The Right to Talk about Fat Experience

When fat people try to talk about their own experiences with body shame, fat stigma or weight based discrimination they are always challenged in a way to undermine the significance of them with people exclaiming that some of those experiences also happen to people in thin bodies. While the truth is that many of the shaming tactics used toward fat people do happen to thin people as well, the outcry from thin people to also feel as though we must validate their experience ignores the reality that they always have their experiences validated by every mainstream body positive organization or campaign that has ever existed.

The dominant discourse that surrounds the body acceptance movement as a whole is one that is directly geared toward thin bodies and the lack of voices from fat people are not noticed unless you are fat yourself. People who think that the voices of thin people are not being talked about enough in fat positive spaces are inadvertently reinforcing fat oppression. They do this by undermining the experiences of fat people because they feel as though it happens to everyone. Not only is this incorrect because the motive behind body shaming and stigma of a fat person and a thin person can be drastically different but the ways fat stigma takes part in being a fat person in society turns into actual discrimination. When dismissing fat experience by saying that thin people also have those same experience a person is completely ignoring that they still have the privilege that comes from living in a thin body.

Fat people do not have to make space for thin people when discussing their own experiences because of this privilege and due to the reality that thin people do not make space for our voices in their own discussions. When a dominant group tries to invalidate the experience of an oppressed group it is actively working to silence them. Coming from a place of privilege and expecting an oppressed group to make space for your experience is not only insulting but shows that you are not really interested in understanding the difference among experience or forms of oppression. This also happens within the feminist movement when white feminists expect black feminists to open their spaces to be ‘inclusive’ when those same white feminists do not make their spaces open for all women or experiences.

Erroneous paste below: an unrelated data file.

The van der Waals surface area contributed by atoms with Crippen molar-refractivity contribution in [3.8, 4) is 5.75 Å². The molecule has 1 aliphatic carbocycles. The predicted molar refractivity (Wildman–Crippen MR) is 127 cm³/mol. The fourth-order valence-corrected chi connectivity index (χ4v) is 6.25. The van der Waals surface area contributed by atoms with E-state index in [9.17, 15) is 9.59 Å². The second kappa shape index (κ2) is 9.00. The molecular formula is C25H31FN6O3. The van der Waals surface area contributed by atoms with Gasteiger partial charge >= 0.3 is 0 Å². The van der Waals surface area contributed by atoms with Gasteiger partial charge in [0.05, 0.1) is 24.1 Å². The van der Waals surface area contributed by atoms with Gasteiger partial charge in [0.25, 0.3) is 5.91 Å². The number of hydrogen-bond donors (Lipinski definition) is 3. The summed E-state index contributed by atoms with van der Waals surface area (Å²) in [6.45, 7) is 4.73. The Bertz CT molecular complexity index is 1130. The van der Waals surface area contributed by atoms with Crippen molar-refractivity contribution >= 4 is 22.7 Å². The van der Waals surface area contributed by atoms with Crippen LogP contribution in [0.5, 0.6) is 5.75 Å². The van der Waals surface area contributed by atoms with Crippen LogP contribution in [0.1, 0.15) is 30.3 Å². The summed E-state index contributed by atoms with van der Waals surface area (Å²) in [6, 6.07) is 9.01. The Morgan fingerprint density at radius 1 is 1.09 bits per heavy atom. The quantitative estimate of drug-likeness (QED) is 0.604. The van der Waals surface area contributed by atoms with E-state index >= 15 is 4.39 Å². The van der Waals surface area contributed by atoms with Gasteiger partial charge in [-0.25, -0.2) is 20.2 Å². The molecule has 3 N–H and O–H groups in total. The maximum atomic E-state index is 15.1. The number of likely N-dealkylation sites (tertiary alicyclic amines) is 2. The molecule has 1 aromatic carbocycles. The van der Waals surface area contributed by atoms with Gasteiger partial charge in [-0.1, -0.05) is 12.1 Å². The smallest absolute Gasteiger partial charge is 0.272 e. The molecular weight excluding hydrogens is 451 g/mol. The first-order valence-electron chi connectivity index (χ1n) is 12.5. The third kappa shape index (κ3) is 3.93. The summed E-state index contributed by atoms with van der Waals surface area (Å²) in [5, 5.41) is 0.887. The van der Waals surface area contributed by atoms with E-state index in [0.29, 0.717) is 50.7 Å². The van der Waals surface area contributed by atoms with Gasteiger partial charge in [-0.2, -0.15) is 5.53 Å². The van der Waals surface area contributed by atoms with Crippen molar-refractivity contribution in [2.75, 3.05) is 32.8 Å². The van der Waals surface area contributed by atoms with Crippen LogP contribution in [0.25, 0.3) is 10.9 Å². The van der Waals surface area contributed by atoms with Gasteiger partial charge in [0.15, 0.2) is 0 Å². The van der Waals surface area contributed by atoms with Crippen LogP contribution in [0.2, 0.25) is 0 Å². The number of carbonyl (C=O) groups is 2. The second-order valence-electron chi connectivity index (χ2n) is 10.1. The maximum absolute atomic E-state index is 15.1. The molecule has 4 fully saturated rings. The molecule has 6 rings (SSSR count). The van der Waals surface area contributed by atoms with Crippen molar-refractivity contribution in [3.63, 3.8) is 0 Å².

As a white fat female with some thin privilege I do not have the right to expect fat spaces for people who are larger than I am or any other group that I do not fit into to open and validate my experience. If they allow me to be part of their space I am not only grateful for it but I spend my time listening and learning not expecting them to include me. I also actively try to understand the privileges that I do have so that I can understand the difference between my own experiences and theirs. We should be celebrating difference not pushing it aside and ignoring it.

As fat people we have the right to talk about our experiences without being bullied into validating the experiences of thin people who feel like we don’t talk about the similarities among us. We need to start expecting people with thin privilege who are also advocates of body acceptance to make our voices heard and not brush them aside. We need to call people and organizations out for creating a form of acceptance that doesn’t challenge fat stigma or discrimination. We need to tell them that our experiences matter, that they are different and that difference is something that can help all people regardless of size.

14 thoughts on “The Right to Talk about Fat Experience

  1. Everyone knows that thin people do not experience the same kind of oppression as fat people do. As a young adult, I was told that between two identically qualified candidates for a job, the thin person will always get the job offer. (I have weight issues myself and this was told to me by my father in an attempt to scare me into losing weight, I suppose…) I would presume that a thin girl would not have been told that she might not get a job because she is too thin.